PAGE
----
A rebel soldier takes a picture of a comrade on May 5 outside the National Council, the headquarters of the rebels in Benghazi, Libya. The rebel-led transitional government is seeking legitimacy and recognition from the international community.
A rebel soldier takes a picture of a comrade on May 5 outside the National Council, the headquarters of the rebels in Benghazi, Libya. The rebel-led transitional government is seeking legitimacy and recognition from the international community. Rodrigo Abd/AP
NATO kept up its bombing campaign against Libyan leader Moammar Gadhafi over the weekend, hitting missile launchers and other targets around Tripoli. The rebels say they welcome military support, but they would like something more: formal diplomatic recognition for their transitional government.
Some special guests flew in recently for the rebels' weekly pep rally in Benghazi — delegates from areas of western Libya that are still under Gadhafi's control. The delegates came to take their seats in the 30-seat National Transitional Council — a kind of proto-parliament.
Eastern Libyans like Mansour Makhlouf are glad to see them.
"Gadhafi's people are spreading rumors that we are divided. But we're not divided — we are all brothers," Makhlouf says.
Some of the western delegates took a gamble getting to Benghazi. The council's press liaison, Shamsiddin Abdulmolah, says the delegate appointed by rebels in the western city of Misrata was targeted by Gadhafi's forces and arrested.
"Nobody knows where he is right now. So Misrata had to reappoint somebody else, and did not name him until he made it to Benghazi," Abdulmolah says.
The delegates got to Benghazi via the friendly Gulf state of Qatar, which flew them to the city on a military plane. They have agreed to stay in Benghazi and participate in the council to increase its legitimacy.
The move comes as this rebellion drags into its fourth month and some Libyans are asking more questions about a government that's not so transitional anymore.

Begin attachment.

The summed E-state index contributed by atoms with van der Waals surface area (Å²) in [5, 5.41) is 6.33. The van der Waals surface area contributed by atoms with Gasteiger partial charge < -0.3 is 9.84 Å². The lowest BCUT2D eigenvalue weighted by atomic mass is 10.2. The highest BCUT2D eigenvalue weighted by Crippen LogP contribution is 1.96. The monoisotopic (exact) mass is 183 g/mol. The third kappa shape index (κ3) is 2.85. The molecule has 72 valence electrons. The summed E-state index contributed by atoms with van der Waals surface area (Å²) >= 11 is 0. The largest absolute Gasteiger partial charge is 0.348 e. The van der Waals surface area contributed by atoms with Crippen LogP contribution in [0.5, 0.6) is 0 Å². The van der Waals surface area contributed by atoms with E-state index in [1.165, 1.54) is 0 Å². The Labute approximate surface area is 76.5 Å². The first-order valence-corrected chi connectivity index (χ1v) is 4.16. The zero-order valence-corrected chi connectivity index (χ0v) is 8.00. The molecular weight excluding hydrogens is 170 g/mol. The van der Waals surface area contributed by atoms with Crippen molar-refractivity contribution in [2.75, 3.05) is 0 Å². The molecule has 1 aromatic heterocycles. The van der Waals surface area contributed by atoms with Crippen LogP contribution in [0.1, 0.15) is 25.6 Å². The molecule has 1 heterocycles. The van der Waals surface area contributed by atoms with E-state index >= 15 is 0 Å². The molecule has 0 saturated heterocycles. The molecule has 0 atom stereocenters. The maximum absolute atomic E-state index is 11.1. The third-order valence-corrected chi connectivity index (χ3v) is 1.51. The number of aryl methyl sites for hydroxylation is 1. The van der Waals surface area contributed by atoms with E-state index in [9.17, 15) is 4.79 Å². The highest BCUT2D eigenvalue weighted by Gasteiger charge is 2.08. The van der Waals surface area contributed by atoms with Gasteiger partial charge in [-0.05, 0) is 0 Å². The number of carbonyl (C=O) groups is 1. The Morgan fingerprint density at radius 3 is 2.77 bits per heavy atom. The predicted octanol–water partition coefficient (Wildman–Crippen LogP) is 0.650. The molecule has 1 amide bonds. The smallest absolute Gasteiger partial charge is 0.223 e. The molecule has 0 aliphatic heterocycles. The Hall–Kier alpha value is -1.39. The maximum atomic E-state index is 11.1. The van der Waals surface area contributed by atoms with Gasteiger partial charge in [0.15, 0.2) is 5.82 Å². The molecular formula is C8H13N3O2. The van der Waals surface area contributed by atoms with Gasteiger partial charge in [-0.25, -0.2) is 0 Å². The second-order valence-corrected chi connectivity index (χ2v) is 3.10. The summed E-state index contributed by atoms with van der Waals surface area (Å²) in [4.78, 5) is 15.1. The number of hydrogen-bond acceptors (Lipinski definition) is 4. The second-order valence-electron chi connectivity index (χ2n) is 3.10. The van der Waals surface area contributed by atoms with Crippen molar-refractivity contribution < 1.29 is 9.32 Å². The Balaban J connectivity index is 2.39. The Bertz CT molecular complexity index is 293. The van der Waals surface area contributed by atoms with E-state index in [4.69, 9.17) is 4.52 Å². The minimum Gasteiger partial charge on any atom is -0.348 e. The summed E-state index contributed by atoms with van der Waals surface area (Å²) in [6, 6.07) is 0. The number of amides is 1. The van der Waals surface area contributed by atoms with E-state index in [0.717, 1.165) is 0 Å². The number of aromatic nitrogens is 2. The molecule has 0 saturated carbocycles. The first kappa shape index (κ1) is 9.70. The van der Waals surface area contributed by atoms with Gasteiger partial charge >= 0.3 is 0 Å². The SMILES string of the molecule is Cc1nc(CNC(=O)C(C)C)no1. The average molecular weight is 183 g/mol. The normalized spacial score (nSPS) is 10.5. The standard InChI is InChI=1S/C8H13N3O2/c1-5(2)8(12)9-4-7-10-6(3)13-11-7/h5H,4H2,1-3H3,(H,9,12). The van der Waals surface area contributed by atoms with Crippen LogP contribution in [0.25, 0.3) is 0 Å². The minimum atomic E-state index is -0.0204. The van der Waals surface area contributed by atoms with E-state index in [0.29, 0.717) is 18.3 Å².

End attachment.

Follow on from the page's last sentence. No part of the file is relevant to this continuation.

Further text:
Jilal Mobruk Bessiouni grew up in Benghazi but now lives in Dallas. He raised funds at home to bring to the rebels and says the jury is still out on the council's effectiveness.
"I gave the money to the council — to pass it to the needy people that could use it," Bessiouni says. "You know, Libya was Gadhafi and nothing else. So it left a huge gap in the thought and process of governing a state, so I give them a lot of credit. They're crawling, and hopefully they're going to be walking soon."
Bessiouni is troubled by the rebel government's lack of transparency: Meetings are often held in secret, and it's sometimes hard to find out who's in charge of what.
But Zahi Bashir Mogherbi, a political science professor, says day-to-day decision making was traditionally a closed-door process in Libya.
"You're not talking about the New England city council," Mogherbi says. "Only the officials who are responsible for the different sectors of the services [and the] economy meet, and they decide about the issues that are facing them."
He says you can't expect this to change in the middle of an armed conflict. But once there's peace, Mogherbi says, he is confident the rebel government will transition toward something that's more transparent and accountable.